Seeing the company from this angle led me to form a view on what I consider to be William Spiegel’s shortcomings. As a result of that we decided to sell our entire holding in R&Q, a process which we started in June 2021 and at the time of the Brickell bid we were down to 10.14%. We got involved in current events because we were asked and we do care, and we believe that there is great value in R&Q under the right leadership.

If shareholders should choose to keep William Spiegel, then we will respect that and go back to where we were, disengaging from the company. We didn’t seek the role of activist here, it found us. We were quietly on our way, exiting stage left, before this came along and that is why our initial reaction was to just accept the Brickell bid.

I should explain what I mean by shortcomings. At Phoenix we think of these assessments in three categories: competence, alignment and integrity in ascending order. We find William wanting in all three.

From our first dealings with him we realised that he struggled with intelligent capital allocation at a company level. He couldn’t work out the impact of the dilutive capital raise he had just foisted on us. He couldn’t grasp that he needed to understand the value of what he was giving up, not just the return on the capital he was raising. We have other examples and have picked up as part of our research monitoring process other anecdotal evidence of a person who does not have a good grasp of the details. We won’t name sources but if any of them come forward as part of this process then we will share them. The underlying point though is that R&Q is not competently led, this is known internally and by key stakeholders and this is damaging the business which will ultimately have detrimental consequences.

The next factor is alignment, we don’t find William aligned with the interests of R&Q’s shareholders. An example of a misalignment is the management’s action during this latest saga. We had become aware that Brickell’s initial bid for the company was £2.20. The bid was accepted and the very next day, William disclosed to the bidder that the company would be posting a 160m pre-tax loss and needed over 100m of emergency funding in order to prevent breaches of financial covenants and rating downgrades. We can only assume that Brickell did not take this lightly and from what we have observed began to take a far more defensive posture to help the company prevent further damage. Shockingly, the moment the Brickell deal was signed, we believe the executives awarded themselves over $6m of bonuses which were not explicitly disclosed to Brickell.

Furthermore, in the middle of the process of putting the deal to shareholders, a special board meeting was convened to award a new executive pay deal for the coming year despite their already being a heavily pre-negotiated Management Incentive Plan as part of the takeover. We believe Brickell, the acquiring company, asked that this not happen ahead of the deal and yet it was still pushed through and resulted in Brickell suing the company for breach of the agreement and the company making a payment in settlement.

Once the deal failed, the company and its advisors knew that existing shareholders were prepared to put up the entire amount of capital needed. Instead of reaching to engage shareholders and mend fences, William Spiegel set about trying to raise money from third parties at a deeply discounted price that would have diluted existing shareholders as he perceived they did not support him. Meetings were held and it was only with the intervention of Phoenix and other shareholders, and the NOMAD that this process was stopped. He seemed unable to see how these actions were so counter to the interests of existing shareholders.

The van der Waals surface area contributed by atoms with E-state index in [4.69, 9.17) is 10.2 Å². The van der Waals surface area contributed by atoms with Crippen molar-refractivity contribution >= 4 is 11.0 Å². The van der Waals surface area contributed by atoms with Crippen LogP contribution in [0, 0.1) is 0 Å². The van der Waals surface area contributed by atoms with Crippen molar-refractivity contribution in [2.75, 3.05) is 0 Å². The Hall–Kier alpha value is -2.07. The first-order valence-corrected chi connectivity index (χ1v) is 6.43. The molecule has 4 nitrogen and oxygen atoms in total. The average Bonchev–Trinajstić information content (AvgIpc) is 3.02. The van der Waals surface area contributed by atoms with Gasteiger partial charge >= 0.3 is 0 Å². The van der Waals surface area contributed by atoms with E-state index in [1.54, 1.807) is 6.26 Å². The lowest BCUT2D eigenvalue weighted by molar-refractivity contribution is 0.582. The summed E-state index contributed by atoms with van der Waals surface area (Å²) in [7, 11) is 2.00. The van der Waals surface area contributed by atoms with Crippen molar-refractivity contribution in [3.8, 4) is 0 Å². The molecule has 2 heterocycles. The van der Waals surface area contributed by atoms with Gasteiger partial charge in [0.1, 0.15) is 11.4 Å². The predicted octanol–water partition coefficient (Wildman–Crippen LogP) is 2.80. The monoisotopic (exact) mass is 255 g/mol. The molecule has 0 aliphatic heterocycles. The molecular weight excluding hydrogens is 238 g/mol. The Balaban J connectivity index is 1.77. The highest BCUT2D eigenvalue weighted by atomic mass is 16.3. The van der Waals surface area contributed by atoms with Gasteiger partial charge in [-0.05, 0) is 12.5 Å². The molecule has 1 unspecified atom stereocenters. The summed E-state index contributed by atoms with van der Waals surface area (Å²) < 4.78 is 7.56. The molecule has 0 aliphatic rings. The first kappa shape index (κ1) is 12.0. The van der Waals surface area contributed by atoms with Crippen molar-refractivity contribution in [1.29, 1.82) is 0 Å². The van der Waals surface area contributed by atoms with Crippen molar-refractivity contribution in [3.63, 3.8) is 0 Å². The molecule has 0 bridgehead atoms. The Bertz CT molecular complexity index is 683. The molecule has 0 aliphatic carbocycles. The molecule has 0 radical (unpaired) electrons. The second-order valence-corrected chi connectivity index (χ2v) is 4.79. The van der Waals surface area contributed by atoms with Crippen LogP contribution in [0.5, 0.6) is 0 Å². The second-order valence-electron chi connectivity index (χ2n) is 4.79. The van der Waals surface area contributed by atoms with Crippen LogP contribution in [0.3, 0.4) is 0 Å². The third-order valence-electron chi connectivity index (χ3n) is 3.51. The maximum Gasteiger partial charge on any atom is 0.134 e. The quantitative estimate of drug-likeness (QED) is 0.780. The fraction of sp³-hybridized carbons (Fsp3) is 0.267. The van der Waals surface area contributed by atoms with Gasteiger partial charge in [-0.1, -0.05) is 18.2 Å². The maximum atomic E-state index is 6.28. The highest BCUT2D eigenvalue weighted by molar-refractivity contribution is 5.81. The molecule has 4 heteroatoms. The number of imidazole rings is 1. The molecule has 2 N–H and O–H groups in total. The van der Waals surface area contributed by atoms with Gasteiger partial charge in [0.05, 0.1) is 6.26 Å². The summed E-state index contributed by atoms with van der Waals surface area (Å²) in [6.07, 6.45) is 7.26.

The final factor is integrity, the quality of being honest. Essential in any business we invest in, but incredibly important in a business-like R&Q which is very opaque and where we must rely upon the communication from directors to make our judgements. The weakest form of integrity in our assessment is someone who will not lie to you but will be willing to let you form the wrong view without correcting you. We don’t find that William achieves even that level.

We feel that important and especially negative information is not disclosed when it should be, this makes interpreting the company’s communications extremely difficult for shareholders who need the opposite with a company like R&Q. To illustrate the problem, take the recent statement from the company on 8th August 2022 titled Q2 Programme Management Update. It ended with this paragraph:

"Additionally, despite rising interest rates and volatile financial markets, we note that our investment portfolio is well positioned with our assets significantly shorter in duration than our liabilities and over 95% comprising liquid, investment grade fixed income securities and cash. Our portfolio has not experienced any credit impairments."

How should we interpret this? No prior Programme Management Updates have contained information about the investment portfolio. It seems reassuring, but why draw attention to something like the duration mismatch which is a given as R&Q always expects to commute liabilities before they fall due so the assets need to be shorter than liabilities. Our experience of William Spiegel is to suspect that this statement flags something negative although it doesn’t say so explicitly. We assume it means that the duration of the investment portfolio was extended which would mean given how longer dated bonds have performed that losses have resulted. We don’t know that but we do know that there isn’t really enough information in this communication to make an informed judgement on the matter which it speaks of.

It is management’s prerogative to make investment mistakes, we do it all the time, but what shareholders deserve is open and honest communication.


We have been clear to the company all along that we think the board should be chaired by a non-executive and needs strengthening. We support the appointment of Robert Leggert as a NED who we know and respect, and we are also supportive of a candidate for Non-Exec Chairman introduced to us by Slater Investments who we can see has the right skill sets and experience to run a proper board that holds the executive to account. That executive should be Ken Randall working with current CEO Alan Quilter.